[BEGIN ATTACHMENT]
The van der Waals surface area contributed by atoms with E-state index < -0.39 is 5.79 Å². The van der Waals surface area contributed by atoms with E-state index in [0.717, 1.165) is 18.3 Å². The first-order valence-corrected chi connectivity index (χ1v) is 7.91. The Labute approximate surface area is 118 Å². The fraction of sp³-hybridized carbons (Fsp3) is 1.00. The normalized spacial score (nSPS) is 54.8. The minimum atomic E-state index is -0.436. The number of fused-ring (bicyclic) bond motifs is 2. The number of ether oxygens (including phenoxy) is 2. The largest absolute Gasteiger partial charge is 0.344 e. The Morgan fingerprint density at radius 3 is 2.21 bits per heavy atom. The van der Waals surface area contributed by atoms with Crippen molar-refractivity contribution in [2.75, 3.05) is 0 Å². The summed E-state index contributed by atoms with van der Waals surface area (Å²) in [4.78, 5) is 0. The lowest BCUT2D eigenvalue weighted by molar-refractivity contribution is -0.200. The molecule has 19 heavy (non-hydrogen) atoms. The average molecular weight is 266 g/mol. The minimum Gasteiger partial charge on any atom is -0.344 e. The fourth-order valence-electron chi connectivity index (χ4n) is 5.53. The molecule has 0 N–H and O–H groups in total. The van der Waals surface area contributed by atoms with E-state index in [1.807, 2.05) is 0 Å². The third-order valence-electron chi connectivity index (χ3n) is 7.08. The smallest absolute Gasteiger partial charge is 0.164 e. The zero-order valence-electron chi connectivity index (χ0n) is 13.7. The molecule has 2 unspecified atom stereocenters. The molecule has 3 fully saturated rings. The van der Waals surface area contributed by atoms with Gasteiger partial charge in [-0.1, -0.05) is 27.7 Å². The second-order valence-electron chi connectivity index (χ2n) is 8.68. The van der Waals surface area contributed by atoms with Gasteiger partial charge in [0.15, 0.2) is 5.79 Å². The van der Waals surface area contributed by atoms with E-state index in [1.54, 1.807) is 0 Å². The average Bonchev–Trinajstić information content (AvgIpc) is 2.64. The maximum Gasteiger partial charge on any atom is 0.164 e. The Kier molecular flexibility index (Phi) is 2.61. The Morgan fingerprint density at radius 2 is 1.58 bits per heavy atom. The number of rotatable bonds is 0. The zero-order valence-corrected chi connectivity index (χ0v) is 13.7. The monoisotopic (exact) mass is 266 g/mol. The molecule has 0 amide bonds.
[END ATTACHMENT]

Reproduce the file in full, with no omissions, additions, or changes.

The van der Waals surface area contributed by atoms with E-state index < -0.39 is 5.79 Å². The van der Waals surface area contributed by atoms with E-state index in [0.717, 1.165) is 18.3 Å². The first-order valence-corrected chi connectivity index (χ1v) is 7.91. The Labute approximate surface area is 118 Å². The fraction of sp³-hybridized carbons (Fsp3) is 1.00. The normalized spacial score (nSPS) is 54.8. The minimum atomic E-state index is -0.436. The number of fused-ring (bicyclic) bond motifs is 2. The number of ether oxygens (including phenoxy) is 2. The largest absolute Gasteiger partial charge is 0.344 e. The Morgan fingerprint density at radius 3 is 2.21 bits per heavy atom. The van der Waals surface area contributed by atoms with Crippen molar-refractivity contribution in [2.75, 3.05) is 0 Å². The summed E-state index contributed by atoms with van der Waals surface area (Å²) in [4.78, 5) is 0. The lowest BCUT2D eigenvalue weighted by molar-refractivity contribution is -0.200. The molecule has 19 heavy (non-hydrogen) atoms. The average molecular weight is 266 g/mol. The minimum Gasteiger partial charge on any atom is -0.344 e. The fourth-order valence-electron chi connectivity index (χ4n) is 5.53. The molecule has 0 N–H and O–H groups in total. The van der Waals surface area contributed by atoms with E-state index in [1.807, 2.05) is 0 Å². The third-order valence-electron chi connectivity index (χ3n) is 7.08. The smallest absolute Gasteiger partial charge is 0.164 e. The zero-order valence-electron chi connectivity index (χ0n) is 13.7. The molecule has 2 unspecified atom stereocenters. The molecule has 3 fully saturated rings. The van der Waals surface area contributed by atoms with Gasteiger partial charge in [-0.1, -0.05) is 27.7 Å². The second-order valence-electron chi connectivity index (χ2n) is 8.68. The van der Waals surface area contributed by atoms with Gasteiger partial charge in [0.15, 0.2) is 5.79 Å². The van der Waals surface area contributed by atoms with E-state index in [1.54, 1.807) is 0 Å². The average Bonchev–Trinajstić information content (AvgIpc) is 2.64. The maximum Gasteiger partial charge on any atom is 0.164 e. The Kier molecular flexibility index (Phi) is 2.61. The Morgan fingerprint density at radius 2 is 1.58 bits per heavy atom. The number of rotatable bonds is 0. The zero-order valence-corrected chi connectivity index (χ0v) is 13.7. The monoisotopic (exact) mass is 266 g/mol. The molecule has 0 amide bonds.